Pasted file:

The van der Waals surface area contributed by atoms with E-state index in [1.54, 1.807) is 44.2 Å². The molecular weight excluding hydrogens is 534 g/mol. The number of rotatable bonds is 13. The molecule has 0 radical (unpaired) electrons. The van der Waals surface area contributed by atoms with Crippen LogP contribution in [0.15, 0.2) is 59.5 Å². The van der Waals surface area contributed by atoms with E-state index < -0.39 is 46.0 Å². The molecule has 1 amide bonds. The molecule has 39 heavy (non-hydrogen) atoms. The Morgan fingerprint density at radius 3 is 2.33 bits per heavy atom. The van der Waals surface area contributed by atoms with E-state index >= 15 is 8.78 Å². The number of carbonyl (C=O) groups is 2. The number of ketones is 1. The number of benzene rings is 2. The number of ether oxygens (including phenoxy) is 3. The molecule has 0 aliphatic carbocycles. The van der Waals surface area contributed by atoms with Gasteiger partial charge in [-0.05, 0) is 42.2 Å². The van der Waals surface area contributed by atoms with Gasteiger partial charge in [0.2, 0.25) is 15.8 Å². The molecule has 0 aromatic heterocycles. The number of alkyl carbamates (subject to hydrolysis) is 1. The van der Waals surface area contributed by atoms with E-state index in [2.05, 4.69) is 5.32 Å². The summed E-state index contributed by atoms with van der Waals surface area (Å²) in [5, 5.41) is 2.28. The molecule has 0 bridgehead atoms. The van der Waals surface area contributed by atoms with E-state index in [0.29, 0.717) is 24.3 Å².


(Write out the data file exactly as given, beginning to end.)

The van der Waals surface area contributed by atoms with E-state index in [1.54, 1.807) is 44.2 Å². The molecular weight excluding hydrogens is 534 g/mol. The number of rotatable bonds is 13. The molecule has 0 radical (unpaired) electrons. The van der Waals surface area contributed by atoms with Crippen LogP contribution in [0.15, 0.2) is 59.5 Å². The van der Waals surface area contributed by atoms with E-state index < -0.39 is 46.0 Å². The molecule has 1 amide bonds. The molecule has 39 heavy (non-hydrogen) atoms. The Morgan fingerprint density at radius 3 is 2.33 bits per heavy atom. The van der Waals surface area contributed by atoms with E-state index >= 15 is 8.78 Å². The number of carbonyl (C=O) groups is 2. The number of ketones is 1. The number of benzene rings is 2. The number of ether oxygens (including phenoxy) is 3. The molecule has 0 aliphatic carbocycles. The van der Waals surface area contributed by atoms with Gasteiger partial charge in [-0.05, 0) is 42.2 Å². The van der Waals surface area contributed by atoms with Gasteiger partial charge in [0.2, 0.25) is 15.8 Å². The molecule has 0 aromatic heterocycles. The number of alkyl carbamates (subject to hydrolysis) is 1. The van der Waals surface area contributed by atoms with E-state index in [2.05, 4.69) is 5.32 Å². The summed E-state index contributed by atoms with van der Waals surface area (Å²) in [5, 5.41) is 2.28. The molecule has 0 bridgehead atoms. The van der Waals surface area contributed by atoms with E-state index in [0.29, 0.717) is 24.3 Å².